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February 25, 2012
Lydenberg's Argument for Reasonable Investment Wins IRRC Award
    by Robert Kropp

Steven Lydenberg, Chief Investment Officer of Domini Social Investments, wins the first Post-Modern Portfolio Theory award from the IRRC Institute for his paper espousing reasonable, rather than merely rational, investment.

The IRRC Institute inaugurated its annual research awards for Post-Modern Portfolio Theory this month, and Steven Lydenberg, Chief Investment Officer of Domini Social Investments, received the practitioner award for his paper entitled Reason, Rationality and Fiduciary Duty.

Menachem Brenner and Yehuda Izhakian received the academic research award for Asset Pricing and Ambiguity: Empirical Evidence.

Lydenberg is a 30-year veteran of the sustainable investment industry, having co-founded KLD Research & Analytics in 1988. KLD is widely recognized as having been the first environmental, social, and corporate governance (ESG) investment research firm in the world. Its sustainability metrics became the standard with which investors evaluated the ESG performance of corporations.

In accepting the award from the IRRC Institute, Lydenberg said, "As a long-time practitioner of responsible investment, I have often sought a vocabulary to adequately express the theory that rests behind our daily practices." He has done more than successfully develop an adequate language for his enterprise; the ideas he expresses in his award winning paper are so clearly articulated that it reads as an essay rather than a research paper. It is, moreover, an essay that anyone concerned with sustainability in the broadest sense should read.

Modern Portfolio Theory argues that the only responsibility of fiduciaries is to the financial returns of their portfolios, without regard to the needs of the economy as a whole, society, or future generations; indeed, in the view of the rational investors who have embraced the theory in increasing numbers in the last half-century, "Any concern outside that of the portfolio-level returns was an abuse," Lydenberg writes.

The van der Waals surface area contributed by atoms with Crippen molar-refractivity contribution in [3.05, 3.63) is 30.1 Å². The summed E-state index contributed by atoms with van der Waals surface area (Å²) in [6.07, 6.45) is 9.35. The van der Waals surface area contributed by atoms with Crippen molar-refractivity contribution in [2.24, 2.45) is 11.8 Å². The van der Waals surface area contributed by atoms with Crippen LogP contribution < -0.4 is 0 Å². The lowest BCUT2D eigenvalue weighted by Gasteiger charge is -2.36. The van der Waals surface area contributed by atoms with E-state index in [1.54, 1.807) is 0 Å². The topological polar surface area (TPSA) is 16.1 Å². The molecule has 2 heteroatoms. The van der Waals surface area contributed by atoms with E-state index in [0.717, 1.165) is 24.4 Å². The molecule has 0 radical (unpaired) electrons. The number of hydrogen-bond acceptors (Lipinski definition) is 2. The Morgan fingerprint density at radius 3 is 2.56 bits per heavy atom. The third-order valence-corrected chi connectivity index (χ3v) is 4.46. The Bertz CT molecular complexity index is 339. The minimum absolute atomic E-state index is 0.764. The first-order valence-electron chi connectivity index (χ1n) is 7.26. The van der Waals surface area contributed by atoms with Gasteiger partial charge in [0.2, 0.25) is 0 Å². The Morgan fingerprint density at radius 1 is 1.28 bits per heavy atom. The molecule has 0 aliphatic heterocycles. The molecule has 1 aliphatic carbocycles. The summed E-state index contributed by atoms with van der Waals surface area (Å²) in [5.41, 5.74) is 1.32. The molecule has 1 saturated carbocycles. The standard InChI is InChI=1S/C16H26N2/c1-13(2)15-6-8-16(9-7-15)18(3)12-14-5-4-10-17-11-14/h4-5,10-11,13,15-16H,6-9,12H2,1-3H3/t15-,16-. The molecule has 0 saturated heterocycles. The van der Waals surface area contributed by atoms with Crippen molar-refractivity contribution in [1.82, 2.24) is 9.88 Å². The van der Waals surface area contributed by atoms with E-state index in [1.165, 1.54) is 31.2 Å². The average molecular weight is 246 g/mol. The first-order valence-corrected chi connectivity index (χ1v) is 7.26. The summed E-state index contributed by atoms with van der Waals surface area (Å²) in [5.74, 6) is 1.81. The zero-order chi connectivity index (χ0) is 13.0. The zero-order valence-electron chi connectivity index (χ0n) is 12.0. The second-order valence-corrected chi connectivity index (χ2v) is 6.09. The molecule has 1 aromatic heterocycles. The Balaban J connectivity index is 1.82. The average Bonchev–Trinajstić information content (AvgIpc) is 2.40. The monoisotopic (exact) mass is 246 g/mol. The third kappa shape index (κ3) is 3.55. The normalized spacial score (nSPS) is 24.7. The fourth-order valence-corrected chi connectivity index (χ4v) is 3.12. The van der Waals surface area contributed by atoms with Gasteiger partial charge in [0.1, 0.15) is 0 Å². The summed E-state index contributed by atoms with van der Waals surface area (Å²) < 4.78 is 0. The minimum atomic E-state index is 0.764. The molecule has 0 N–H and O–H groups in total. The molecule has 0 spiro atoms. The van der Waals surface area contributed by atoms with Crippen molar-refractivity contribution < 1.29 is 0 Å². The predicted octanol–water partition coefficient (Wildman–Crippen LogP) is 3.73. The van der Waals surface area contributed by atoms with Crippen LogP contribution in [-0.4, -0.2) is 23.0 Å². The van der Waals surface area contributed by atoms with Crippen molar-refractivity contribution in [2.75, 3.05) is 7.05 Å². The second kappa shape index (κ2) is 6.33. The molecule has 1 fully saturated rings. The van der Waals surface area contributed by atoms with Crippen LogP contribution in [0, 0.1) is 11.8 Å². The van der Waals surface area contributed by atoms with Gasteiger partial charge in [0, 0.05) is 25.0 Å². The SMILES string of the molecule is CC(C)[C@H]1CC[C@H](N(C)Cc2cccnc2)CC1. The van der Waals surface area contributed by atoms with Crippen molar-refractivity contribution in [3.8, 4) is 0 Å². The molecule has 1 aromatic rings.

Implicit in the theory is the justification for a short-term investment horizon, as well as other strategies to gain advantage in an essentially zero-sum game. Lydenberg points out the degree to which capital markets have come to be dominated by short-termism: "the average holding period for stocks in 1960 was 100 months (8 years). By 1970 it had dropped to 63 months (5 years). By 1980 it had dropped to 33 months, by 1990 to 26 months, by 2000 to just 14 months, and in 2010 just six months."

The effect of short-termism has been increased volatility in the markets. One of the effects of trying to gain advantage over less sophisticated investors to increase returns was the creation of complex financial products that led directly to the financial crisis and a global economic recession.

Against the rational approach, Lydenberg proposes the reasonable fiduciary, for whom the financial markets cannot be separated from the interests of society, or, for that matter, future generations. Although institutional practitioners of reasonable investment have been around for many years in the socially responsible investment (SRI) movement, perhaps the most significant impetus for a more widespread uptake of the reasonable approach was the publication, in 1987, of the report by the Brundtland Commission.